Sacrifice For Ebola Vaccine Trial - John Jinapor
Deputy Minister of Power, Hon. John Jinapor has stated that people have to sacrifice for the trial of the Ebola vaccine.
He said that, the disease may be dangerous to be played with but it would be better to get the vaccine as well, thus the need for clinical trials.
"The fact that the trial is scary doesn't mean we should leave it. We should not say that the disease is not in Ghana so we wouldn't try the vaccine", he added.
According to him, the education on the clinical trials should be more to take away the fear people have on the trials of the vaccine.
Speaking on Peace FM's Kokrokoo programme as panel last Friday, the Deputy Minister added that, though he would not do the trial, people have to sacrifice. "People have to volunteer".
"If you tell me to do the trial, I would not but eventually somebody must do it. Sometimes people have to sacrifice to do something. Those days people sacrificed themselves when there was war to fight", he recounted.
He however, pleaded with the authorities leading the clinical trials of the Ebola vaccine to learn something from the disagreement from the public and conduct proper education next time. "I would plead with the authorities to take a lesson out of it and educate the public well next time", he pleaded.
On the contrary, the Managing Editor of the Insight Newspaper, Kwesi Pratt Jnr., opposed the clinical trials of the Ebola vaccine, citing that, the side effect is not known. He believes there is likelihood of the volunteers facing some other effect after the trials.
He added that, the token which is said to be given to the volunteers is more of an insult to them. He explained that the volunteers are at risk of side effect after the trials and that GH¢200 and a mobile phone is not enough. "It is an insult to give them GH¢200 and a phone", he said.
Mr. Pratt Jnr. noted, he would not submit himself for that trial should he be given the whole World after the trial. "I would not volunteer for the trial if you give me the whole World", he noted.
The Managing Editor, however, expressed his discomfort at Prof. Alex Dodoo, Clinical Pharmacologist of the University of Ghana Medical School, who had early on, via the same network and programme,backlashed Members of Parliament (MPs) for criticizing the clinical trials of the Ebola vaccine on the floor of Parliament, adding that the MPs might have done that out of the cries of the citizenry.
"It pained me when Prof. Dodoo attacked Parliamentarians, because they spoke, based on the cries of the people", he opined.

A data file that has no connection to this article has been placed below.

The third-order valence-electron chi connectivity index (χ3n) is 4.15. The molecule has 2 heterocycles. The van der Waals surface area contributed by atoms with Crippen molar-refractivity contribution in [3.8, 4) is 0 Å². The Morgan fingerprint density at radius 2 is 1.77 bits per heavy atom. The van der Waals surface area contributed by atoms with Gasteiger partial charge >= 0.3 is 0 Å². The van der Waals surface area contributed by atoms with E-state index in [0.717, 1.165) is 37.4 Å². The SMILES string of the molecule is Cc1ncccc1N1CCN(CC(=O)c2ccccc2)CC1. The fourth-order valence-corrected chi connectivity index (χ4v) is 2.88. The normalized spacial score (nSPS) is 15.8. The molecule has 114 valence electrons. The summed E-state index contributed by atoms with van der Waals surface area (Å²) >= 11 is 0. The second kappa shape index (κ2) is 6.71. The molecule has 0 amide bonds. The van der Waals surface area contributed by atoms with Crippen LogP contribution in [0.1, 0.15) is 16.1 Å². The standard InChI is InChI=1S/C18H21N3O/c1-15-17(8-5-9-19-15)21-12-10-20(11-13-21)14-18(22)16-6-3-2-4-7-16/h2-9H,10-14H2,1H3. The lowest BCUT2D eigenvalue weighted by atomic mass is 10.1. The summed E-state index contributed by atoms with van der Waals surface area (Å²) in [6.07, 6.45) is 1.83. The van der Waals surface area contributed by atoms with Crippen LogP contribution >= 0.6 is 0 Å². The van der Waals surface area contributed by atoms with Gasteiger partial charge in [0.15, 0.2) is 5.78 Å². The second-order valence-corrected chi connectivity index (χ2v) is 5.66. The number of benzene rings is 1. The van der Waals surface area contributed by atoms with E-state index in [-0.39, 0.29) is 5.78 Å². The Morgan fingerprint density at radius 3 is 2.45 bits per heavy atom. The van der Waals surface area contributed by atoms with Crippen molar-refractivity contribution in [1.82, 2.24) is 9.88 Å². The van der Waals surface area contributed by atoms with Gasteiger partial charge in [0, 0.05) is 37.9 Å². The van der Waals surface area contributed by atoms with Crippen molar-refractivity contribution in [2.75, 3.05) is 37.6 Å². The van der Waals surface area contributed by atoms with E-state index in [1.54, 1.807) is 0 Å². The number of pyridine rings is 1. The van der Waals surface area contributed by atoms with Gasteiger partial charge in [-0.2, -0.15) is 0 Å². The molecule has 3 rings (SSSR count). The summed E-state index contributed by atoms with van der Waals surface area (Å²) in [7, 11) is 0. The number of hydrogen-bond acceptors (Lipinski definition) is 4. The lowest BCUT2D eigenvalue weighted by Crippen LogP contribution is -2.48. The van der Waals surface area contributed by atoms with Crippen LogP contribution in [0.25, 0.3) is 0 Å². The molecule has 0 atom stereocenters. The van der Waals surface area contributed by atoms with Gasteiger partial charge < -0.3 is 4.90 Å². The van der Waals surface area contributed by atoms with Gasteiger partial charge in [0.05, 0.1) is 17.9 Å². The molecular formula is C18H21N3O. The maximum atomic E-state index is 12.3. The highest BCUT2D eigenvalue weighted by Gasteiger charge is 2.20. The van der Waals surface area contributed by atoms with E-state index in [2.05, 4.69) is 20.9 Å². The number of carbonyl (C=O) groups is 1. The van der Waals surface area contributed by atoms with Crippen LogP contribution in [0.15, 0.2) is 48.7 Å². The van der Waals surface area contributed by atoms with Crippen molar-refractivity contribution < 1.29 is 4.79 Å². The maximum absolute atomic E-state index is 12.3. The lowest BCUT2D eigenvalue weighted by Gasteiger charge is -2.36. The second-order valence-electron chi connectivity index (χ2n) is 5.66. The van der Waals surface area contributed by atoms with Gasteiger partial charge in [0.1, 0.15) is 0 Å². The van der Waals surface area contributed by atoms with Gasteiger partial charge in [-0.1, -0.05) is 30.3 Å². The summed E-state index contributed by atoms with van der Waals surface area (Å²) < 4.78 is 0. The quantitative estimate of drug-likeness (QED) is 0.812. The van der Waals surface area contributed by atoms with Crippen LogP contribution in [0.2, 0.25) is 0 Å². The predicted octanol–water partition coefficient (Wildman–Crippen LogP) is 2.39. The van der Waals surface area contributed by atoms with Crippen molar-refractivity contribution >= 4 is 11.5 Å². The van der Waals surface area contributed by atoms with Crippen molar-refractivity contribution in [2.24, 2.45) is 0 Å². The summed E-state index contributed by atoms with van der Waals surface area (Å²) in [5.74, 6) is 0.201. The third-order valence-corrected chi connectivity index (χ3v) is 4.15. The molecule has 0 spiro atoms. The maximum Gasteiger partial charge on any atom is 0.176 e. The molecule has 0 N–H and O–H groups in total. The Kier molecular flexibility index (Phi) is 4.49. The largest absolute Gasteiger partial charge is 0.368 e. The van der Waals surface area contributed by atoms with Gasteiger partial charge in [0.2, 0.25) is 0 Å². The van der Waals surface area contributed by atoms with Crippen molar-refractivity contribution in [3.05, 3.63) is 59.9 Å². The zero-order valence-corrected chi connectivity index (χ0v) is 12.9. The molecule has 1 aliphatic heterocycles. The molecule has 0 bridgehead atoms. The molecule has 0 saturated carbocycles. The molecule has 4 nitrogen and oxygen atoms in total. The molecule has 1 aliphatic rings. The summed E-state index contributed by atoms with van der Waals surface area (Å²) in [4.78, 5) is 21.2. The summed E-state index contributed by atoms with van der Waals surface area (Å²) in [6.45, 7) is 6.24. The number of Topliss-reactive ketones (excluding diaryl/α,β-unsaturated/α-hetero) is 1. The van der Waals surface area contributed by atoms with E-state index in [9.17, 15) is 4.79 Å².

Meanwhile, a Legal Practitioner and a Member of the New Patriotic Party's (NPP) communication team, Nana Fredua, is of the view that the issues surrounding the vaccine and its trials is confusing. He said there has been a mindset that the Ebola disease is now in Ghana.
Giving his thoughts as a member of the panel, he stated that, "the whole issue is confusing, because the panic created is that the Ebola disease has been brought to Ghana".
According to him, MPs did a good job for deliberating on the clinical trials on the floor of Parliament, adding that, the lives of the people of Ghana are at stake. "Is wrong to say that MPs shouldn't have debated on the issue because the lives of children, mothers and everyone is at stake", he explained.
National Organizer of the NPP, John Boadu, who defined clinical trials as been conducted with phases on small scales to access whether it is safe for humans, did not agree with people who are of the view that the trial should not be done in Ghana, but suggested an insurance for the volunteers.
"I even suggest that those who would volunteer should be insured. There should be an insurance for them", he said.
Moreover, the National Organizer called for an investigation into the process of the trial, citing that it is doubtful to note that World Health Organization (WHO) has stated that $10200 should be given to volunteers and only GH¢200 and a mobile phone is said to be given to volunteers in Ghana.
"Proper investigation must be done because it is dangerous. How can $1200 is said to be given to people and you decide to give them GH¢200 and a mobile phone?", he asked rhetorically.
John Boadu, in Akan Language as the other panel members, said there should not be any commission on the investigation he want to be done.